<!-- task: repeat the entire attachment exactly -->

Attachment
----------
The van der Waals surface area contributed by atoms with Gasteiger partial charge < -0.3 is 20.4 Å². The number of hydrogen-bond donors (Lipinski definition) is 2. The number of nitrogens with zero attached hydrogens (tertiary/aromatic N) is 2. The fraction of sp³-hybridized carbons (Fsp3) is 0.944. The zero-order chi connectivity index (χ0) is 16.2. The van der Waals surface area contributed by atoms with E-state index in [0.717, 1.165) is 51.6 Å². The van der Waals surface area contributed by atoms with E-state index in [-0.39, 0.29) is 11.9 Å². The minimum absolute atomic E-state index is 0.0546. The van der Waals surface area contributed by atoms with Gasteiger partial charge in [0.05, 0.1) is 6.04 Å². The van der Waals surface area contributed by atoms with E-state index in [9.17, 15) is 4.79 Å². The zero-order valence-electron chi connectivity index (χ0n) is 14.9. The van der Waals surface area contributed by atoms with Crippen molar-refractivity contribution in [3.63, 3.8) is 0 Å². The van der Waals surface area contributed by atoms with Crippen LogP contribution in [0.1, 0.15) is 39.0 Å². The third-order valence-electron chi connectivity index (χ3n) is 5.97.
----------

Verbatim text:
The van der Waals surface area contributed by atoms with Gasteiger partial charge < -0.3 is 20.4 Å². The number of hydrogen-bond donors (Lipinski definition) is 2. The number of nitrogens with zero attached hydrogens (tertiary/aromatic N) is 2. The fraction of sp³-hybridized carbons (Fsp3) is 0.944. The zero-order chi connectivity index (χ0) is 16.2. The van der Waals surface area contributed by atoms with E-state index in [0.717, 1.165) is 51.6 Å². The van der Waals surface area contributed by atoms with E-state index in [-0.39, 0.29) is 11.9 Å². The minimum absolute atomic E-state index is 0.0546. The van der Waals surface area contributed by atoms with Gasteiger partial charge in [0.05, 0.1) is 6.04 Å². The van der Waals surface area contributed by atoms with E-state index in [9.17, 15) is 4.79 Å². The zero-order valence-electron chi connectivity index (χ0n) is 14.9. The van der Waals surface area contributed by atoms with Crippen molar-refractivity contribution in [3.63, 3.8) is 0 Å². The van der Waals surface area contributed by atoms with Crippen LogP contribution in [0.1, 0.15) is 39.0 Å². The third-order valence-electron chi connectivity index (χ3n) is 5.97.